Sustainability Accounting Standards as the New GAAP
April 21, 2017
It took the 1929 crash, fueled in part by misleading financial reports, to prod congress to create the SEC and mandate reporting for publicly traded companies. But neither Congress nor the SEC established accounting standards. In 1973, the Financial Accounting Foundation formed the Financial Accounting Standards Board (FASB) and the SEC called FASB’s standards “generally accepted.”
Since then publicly traded U.S. corporations have reported financial performance using FASB’s “Generally Accepted Accounting Principles,” or GAAP. Almost immediately, however, some argued that financial metrics alone do not accurately reflect corporate value.
In 1989, the Coalition for Environmentally Responsible Economies published its “Valdez Principles,” advocating environmental disclosures. The Global Reporting Initiative (GRI) grew out of that effort in the 1990’s. Since then, non-financial reporting has proliferated. Today sustainability measures are applied to a broad spectrum of corporate operations. None are financial issues, yet performance on any of them can affect corporate value.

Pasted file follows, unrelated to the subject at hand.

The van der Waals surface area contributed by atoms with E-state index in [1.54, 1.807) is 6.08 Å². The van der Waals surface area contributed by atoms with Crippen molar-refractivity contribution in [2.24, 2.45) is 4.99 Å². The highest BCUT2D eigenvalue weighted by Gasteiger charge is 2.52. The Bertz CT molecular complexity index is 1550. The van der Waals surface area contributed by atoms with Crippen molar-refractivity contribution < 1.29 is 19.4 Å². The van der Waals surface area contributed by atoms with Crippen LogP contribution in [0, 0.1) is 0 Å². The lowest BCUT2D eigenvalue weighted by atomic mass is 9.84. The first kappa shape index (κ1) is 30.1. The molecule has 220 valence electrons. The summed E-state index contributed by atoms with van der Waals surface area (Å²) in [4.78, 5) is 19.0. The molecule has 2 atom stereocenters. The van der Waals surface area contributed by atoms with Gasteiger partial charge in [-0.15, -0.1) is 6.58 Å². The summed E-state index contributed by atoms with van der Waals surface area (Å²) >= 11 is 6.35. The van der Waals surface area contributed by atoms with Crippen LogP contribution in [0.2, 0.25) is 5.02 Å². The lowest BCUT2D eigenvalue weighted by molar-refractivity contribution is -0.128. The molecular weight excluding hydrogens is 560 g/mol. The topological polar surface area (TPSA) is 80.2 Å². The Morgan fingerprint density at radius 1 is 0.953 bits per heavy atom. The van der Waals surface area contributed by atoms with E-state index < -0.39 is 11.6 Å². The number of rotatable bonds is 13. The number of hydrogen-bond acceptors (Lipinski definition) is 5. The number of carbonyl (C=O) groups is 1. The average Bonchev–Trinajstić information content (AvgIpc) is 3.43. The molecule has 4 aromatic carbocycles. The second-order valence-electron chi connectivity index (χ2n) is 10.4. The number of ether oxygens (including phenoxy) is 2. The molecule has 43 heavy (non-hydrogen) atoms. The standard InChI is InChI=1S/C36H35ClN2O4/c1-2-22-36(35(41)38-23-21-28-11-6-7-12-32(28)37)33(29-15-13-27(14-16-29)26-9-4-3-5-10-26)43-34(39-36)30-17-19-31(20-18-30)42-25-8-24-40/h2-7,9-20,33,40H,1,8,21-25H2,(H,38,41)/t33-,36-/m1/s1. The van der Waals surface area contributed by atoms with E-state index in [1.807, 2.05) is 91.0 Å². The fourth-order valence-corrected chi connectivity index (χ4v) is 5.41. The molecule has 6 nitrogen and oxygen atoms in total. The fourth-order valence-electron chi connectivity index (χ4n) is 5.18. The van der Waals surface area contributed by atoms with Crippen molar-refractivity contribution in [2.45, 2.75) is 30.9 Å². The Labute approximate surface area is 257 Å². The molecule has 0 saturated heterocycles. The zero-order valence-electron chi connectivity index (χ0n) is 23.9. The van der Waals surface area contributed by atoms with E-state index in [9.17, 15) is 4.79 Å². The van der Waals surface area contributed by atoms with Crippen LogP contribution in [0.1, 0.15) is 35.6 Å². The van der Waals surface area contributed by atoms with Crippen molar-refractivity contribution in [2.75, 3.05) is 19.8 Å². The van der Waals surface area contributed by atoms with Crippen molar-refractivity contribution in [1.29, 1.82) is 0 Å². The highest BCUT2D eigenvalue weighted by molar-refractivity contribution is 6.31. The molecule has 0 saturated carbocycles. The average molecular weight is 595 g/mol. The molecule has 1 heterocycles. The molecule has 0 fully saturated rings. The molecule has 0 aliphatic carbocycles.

The Sustainability Accounting Standards Board changed the status quo in 2012. It laid out evidence based, objective, potentially material, and industry-specific standards to guide an analysis. SASB sets standards by researching each industry’s unique issues, and by soliciting input from industry groups, investors and other stakeholders.
When FASB launched GAAP, 83 percent of corporate assets were tangible and easily valued. Today 80 percent of assets are intangible and value can be difficult to assess. It appears the market is adopting a different understanding of corporate value.
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